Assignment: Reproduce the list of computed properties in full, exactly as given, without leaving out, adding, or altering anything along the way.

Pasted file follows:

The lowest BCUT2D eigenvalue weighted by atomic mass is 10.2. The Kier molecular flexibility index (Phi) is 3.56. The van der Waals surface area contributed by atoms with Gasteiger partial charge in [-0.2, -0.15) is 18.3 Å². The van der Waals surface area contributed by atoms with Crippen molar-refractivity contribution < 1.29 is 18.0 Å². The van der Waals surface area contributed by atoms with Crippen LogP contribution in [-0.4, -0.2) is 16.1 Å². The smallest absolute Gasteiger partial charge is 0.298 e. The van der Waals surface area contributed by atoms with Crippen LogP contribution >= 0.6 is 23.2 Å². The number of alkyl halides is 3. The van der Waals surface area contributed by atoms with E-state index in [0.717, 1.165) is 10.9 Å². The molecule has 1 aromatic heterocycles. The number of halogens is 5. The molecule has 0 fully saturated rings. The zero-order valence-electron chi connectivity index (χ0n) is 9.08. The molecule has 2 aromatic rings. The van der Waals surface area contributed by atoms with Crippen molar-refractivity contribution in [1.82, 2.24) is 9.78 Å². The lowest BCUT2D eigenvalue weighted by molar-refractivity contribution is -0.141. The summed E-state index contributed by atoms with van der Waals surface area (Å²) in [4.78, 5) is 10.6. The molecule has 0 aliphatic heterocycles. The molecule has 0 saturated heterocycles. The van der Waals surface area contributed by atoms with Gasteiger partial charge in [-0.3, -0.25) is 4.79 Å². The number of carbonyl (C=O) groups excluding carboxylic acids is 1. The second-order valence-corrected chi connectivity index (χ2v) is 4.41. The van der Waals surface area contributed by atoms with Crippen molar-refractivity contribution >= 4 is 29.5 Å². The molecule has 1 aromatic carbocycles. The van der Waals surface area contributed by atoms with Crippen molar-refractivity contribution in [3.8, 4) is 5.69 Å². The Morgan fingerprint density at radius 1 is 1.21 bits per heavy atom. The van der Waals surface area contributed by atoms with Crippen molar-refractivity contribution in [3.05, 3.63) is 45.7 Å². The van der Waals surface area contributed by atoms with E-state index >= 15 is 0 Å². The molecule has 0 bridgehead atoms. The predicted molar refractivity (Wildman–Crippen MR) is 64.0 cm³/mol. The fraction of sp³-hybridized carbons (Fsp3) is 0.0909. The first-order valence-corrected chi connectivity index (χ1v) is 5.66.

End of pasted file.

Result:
The lowest BCUT2D eigenvalue weighted by atomic mass is 10.2. The Kier molecular flexibility index (Phi) is 3.56. The van der Waals surface area contributed by atoms with Gasteiger partial charge in [-0.2, -0.15) is 18.3 Å². The van der Waals surface area contributed by atoms with Crippen molar-refractivity contribution < 1.29 is 18.0 Å². The van der Waals surface area contributed by atoms with Crippen LogP contribution in [-0.4, -0.2) is 16.1 Å². The smallest absolute Gasteiger partial charge is 0.298 e. The van der Waals surface area contributed by atoms with Crippen LogP contribution >= 0.6 is 23.2 Å². The number of alkyl halides is 3. The van der Waals surface area contributed by atoms with E-state index in [0.717, 1.165) is 10.9 Å². The molecule has 1 aromatic heterocycles. The number of halogens is 5. The molecule has 0 fully saturated rings. The zero-order valence-electron chi connectivity index (χ0n) is 9.08. The molecule has 2 aromatic rings. The van der Waals surface area contributed by atoms with Crippen molar-refractivity contribution in [1.82, 2.24) is 9.78 Å². The lowest BCUT2D eigenvalue weighted by molar-refractivity contribution is -0.141. The summed E-state index contributed by atoms with van der Waals surface area (Å²) in [4.78, 5) is 10.6. The molecule has 0 aliphatic heterocycles. The molecule has 0 saturated heterocycles. The van der Waals surface area contributed by atoms with Gasteiger partial charge in [-0.3, -0.25) is 4.79 Å². The number of carbonyl (C=O) groups excluding carboxylic acids is 1. The second-order valence-corrected chi connectivity index (χ2v) is 4.41. The van der Waals surface area contributed by atoms with Crippen molar-refractivity contribution >= 4 is 29.5 Å². The molecule has 1 aromatic carbocycles. The van der Waals surface area contributed by atoms with Crippen molar-refractivity contribution in [3.8, 4) is 5.69 Å². The Morgan fingerprint density at radius 1 is 1.21 bits per heavy atom. The van der Waals surface area contributed by atoms with Crippen molar-refractivity contribution in [3.05, 3.63) is 45.7 Å². The van der Waals surface area contributed by atoms with E-state index >= 15 is 0 Å². The molecule has 0 bridgehead atoms. The predicted molar refractivity (Wildman–Crippen MR) is 64.0 cm³/mol. The fraction of sp³-hybridized carbons (Fsp3) is 0.0909. The first-order valence-corrected chi connectivity index (χ1v) is 5.66.